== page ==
Thomas Wakeling were a standout when they celebrated Australia Day in Cowes
last Tuesday morning with their painted faces, hats, sunglasses and Aussie
flags. The Wakeling family are regular holiday makers to Cowes and love com-
ing to the island, and in being part of the local community.
“Australia Day means that we can all come together and celebrate the day that
Australia was founded,” said Emily. “Australia is the best country in the world!”
added her brother Thomas.
Three year old Ari Defazio (right) was happy to
have his face painted as Spiderman when he attend-
ed the Australia Day celebrations held in Cowes. Lo-
cal makeup artist Elly Delarosa (left) was on hand
to face paint the youngsters who attended this com-
The display of some of our native wildlife was of
interest to sisters Sofia (centre) and Laylah Bon-
niface of Cape Woolamai, when they attended last
Tuesday’s Australia Day celebrations in Cowes. Sue
Graham (at back) of the Phillip Island Nature Parks
(PINP) had a busy time showing these animals to
those who wanted to find out more about our Aus-
Along with their mum and dad, the girls were en-
joying the attractions that were organised by the
Phillip Island and San Remo Rotary Club. It was one
of their first outings since the family moved to the
island from Cranbourne last week.
They are excited to be settling into their new home
and for Sofia and Laylah to be starting school at
Cowes Primary. They have been coming to the island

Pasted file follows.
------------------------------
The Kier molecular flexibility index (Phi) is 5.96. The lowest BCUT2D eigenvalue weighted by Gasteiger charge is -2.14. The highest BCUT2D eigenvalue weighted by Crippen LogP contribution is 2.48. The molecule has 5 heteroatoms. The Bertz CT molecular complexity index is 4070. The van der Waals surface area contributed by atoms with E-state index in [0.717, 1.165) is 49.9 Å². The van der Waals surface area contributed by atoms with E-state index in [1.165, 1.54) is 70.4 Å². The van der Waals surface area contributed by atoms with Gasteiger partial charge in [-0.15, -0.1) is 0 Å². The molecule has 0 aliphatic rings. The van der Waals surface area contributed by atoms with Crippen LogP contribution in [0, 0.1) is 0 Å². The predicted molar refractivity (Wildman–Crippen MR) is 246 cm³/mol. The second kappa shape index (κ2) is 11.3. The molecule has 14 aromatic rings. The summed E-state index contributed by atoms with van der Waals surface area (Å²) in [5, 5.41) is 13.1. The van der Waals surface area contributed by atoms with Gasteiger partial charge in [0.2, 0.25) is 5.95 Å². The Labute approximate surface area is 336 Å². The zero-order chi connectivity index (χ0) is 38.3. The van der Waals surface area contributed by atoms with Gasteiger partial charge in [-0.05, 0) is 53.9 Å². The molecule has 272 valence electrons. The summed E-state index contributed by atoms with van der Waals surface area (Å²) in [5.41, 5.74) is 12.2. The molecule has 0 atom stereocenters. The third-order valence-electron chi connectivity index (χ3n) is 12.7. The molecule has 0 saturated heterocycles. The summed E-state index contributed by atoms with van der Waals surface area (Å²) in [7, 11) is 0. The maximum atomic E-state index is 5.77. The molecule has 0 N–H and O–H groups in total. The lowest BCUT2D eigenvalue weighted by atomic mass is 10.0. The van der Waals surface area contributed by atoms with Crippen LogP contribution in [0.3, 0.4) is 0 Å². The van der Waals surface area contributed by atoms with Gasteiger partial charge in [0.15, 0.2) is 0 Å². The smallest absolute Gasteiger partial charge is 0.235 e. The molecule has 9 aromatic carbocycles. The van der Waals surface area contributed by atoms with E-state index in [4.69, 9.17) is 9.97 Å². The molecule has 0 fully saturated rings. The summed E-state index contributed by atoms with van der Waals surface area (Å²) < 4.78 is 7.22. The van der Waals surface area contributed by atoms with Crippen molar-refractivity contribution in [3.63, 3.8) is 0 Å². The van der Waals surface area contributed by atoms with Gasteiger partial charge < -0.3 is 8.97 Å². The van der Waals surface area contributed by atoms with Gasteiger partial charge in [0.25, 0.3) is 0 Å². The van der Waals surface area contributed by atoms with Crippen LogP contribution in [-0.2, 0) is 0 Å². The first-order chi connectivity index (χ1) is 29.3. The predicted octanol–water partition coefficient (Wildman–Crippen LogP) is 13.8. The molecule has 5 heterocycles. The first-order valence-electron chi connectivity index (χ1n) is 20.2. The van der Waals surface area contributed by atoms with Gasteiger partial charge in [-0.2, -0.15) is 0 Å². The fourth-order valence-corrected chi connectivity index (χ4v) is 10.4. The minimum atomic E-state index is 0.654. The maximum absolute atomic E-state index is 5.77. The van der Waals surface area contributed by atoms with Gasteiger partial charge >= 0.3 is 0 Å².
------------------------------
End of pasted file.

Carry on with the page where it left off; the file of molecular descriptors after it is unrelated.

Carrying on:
for a long time and are more than happy to now be
permanent residents in their favourite place.
Rotarians (L-R) Kirsty Mawer and Peter Kelly served up a sausage sizzle to
overseas visitors Lee Turner, Conor Cummins and Chris Winfield at the Austra-
lia Day celebrations in Cowes.
These visitors, from the UK, were on the island for the recent Island Classic
event which they described as “brilliant!” It was of particular interest to Conor
who lives on the Isle of Man and is a regular competitor in road racing events.
They were greatly impressed with all that Phillip Island has to offer and were
disappointed not to be spending more time here.
“We love it here – and we’ll be back!” they said.
Heaven is sitting on a Fergie tractor on your third birthday. Melbourne visitor
Luke Forbes was as happy as Larry to have his hands on the steering wheel of
this iconic farm tractor that was on show on Australia Day in Cowes. It was all
part of Luke’s birthday celebrations and he was thrilled that he was big enough
to climb up on his own, and pretend!
Local farmer and Rotarian Ian McFee brought
along his trusty Fergie tractor and chicory plough to
last Tuesday’s Australia Day celebration held at the
cultural centre in Cowes. This tractor was one of five
on display from around the area which added extra
interest to this event.
The plough was made by the late Jack Jenner of
Phillip Island Engineering and was well used in the
production of chicory on the island. It is now well
over 60 years old and is retired to Ian’s shed after a
lifetime of ploughing up the crops in readiness for
Fergie tractors were made in England but widely
used in farming across Australia for decades. Ian
still gets value out of his machine which he has used
for the past 20 years on his land at Rhyll.
Flying the flag are Italian born Francesca Cistullo (L-R) of Cowes with her daughter-in-law Dorothy
Lotauro and grandchildren Emilia and Olivia at the Australia Day celebrations held in Cowes.